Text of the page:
Each part has things it does best, and things it doesn't do best. Should you group your dispatches based on material? Or depth sort for best performance? Are strips better? Or fans? Or just indexed vertex buffers? All these things are compliant, but have an impact on performance, and that impact is architecture dependant.

    What runs best on one architecture might not be best on another--even on DirectX9 compliant architectures.
     
  11. Simon F

    Simon F Tea maker
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    Eloquently put, Russ.
     
  12. Simon F

    Simon F Tea maker
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    Arghhh No DELETE button for double post.
     
  13. WaltC

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    It's not a question of "optimizing" a DX9 code path for the game, but rather a question of *creating* one--which took 1/5 the amount of time Valve spent on creating an optimized mixed-mode path for nV3x (that means partial & full precision, as well as *other things*.) Note that the mixed-mode, nV3x-specific path for the game is different from either the DX8.x path OR the DX9 code path.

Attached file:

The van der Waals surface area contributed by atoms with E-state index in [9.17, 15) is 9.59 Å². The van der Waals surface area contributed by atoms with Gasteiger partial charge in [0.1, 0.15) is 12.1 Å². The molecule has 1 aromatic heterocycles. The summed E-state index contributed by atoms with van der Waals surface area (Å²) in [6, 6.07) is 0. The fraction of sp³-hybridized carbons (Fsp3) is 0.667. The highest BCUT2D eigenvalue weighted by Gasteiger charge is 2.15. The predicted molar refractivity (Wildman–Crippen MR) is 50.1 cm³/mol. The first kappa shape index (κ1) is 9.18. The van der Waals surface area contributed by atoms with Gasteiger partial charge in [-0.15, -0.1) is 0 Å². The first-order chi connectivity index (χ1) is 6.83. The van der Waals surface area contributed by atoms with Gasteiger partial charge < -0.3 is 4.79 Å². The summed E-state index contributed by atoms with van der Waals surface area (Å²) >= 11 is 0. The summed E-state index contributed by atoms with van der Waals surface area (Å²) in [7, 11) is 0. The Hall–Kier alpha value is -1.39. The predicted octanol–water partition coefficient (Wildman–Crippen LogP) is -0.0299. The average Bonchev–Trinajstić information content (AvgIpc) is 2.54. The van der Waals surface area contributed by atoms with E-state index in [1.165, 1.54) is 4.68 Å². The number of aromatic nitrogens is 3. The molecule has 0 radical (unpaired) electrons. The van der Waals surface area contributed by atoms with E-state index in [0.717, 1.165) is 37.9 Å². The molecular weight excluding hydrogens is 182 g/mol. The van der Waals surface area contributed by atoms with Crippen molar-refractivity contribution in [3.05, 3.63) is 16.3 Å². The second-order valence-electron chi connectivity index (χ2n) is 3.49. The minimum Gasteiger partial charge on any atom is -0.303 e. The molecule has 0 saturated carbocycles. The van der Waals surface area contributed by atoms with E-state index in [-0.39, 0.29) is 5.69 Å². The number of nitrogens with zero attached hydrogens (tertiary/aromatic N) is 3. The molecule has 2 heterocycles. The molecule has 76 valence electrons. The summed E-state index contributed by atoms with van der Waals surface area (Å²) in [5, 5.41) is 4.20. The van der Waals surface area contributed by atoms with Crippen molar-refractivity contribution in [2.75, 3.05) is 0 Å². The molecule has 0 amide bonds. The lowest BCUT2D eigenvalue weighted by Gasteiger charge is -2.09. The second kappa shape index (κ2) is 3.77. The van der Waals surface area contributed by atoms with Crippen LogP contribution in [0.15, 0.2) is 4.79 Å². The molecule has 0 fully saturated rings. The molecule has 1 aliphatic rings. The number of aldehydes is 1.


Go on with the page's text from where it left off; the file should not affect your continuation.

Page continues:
Valve was very clear in the fact that although the nV3x path was faster for nV3x than the DX9 path, it was still fairly far behind the R3x0's performance running Valve's "straight" DX9 path, so much so that Valve recommends running the DX8.x path for all nV3x, and has made it the default setting for 52/5600 products. Whether Valve will even retain the nV3x path in the actual game is still not yet decided, as far as I know. As you know, Valve professed that it had wasted its time on the nV3x, mixed-mode path, and would have been better off putting nV35 on their DX8.x path from the start. The development time for the DX8.x path would have been even less than the development time for the DX9 path in the game, I would imagine. So much for how nVidia's "real game optimizing" strategy actually works in real life.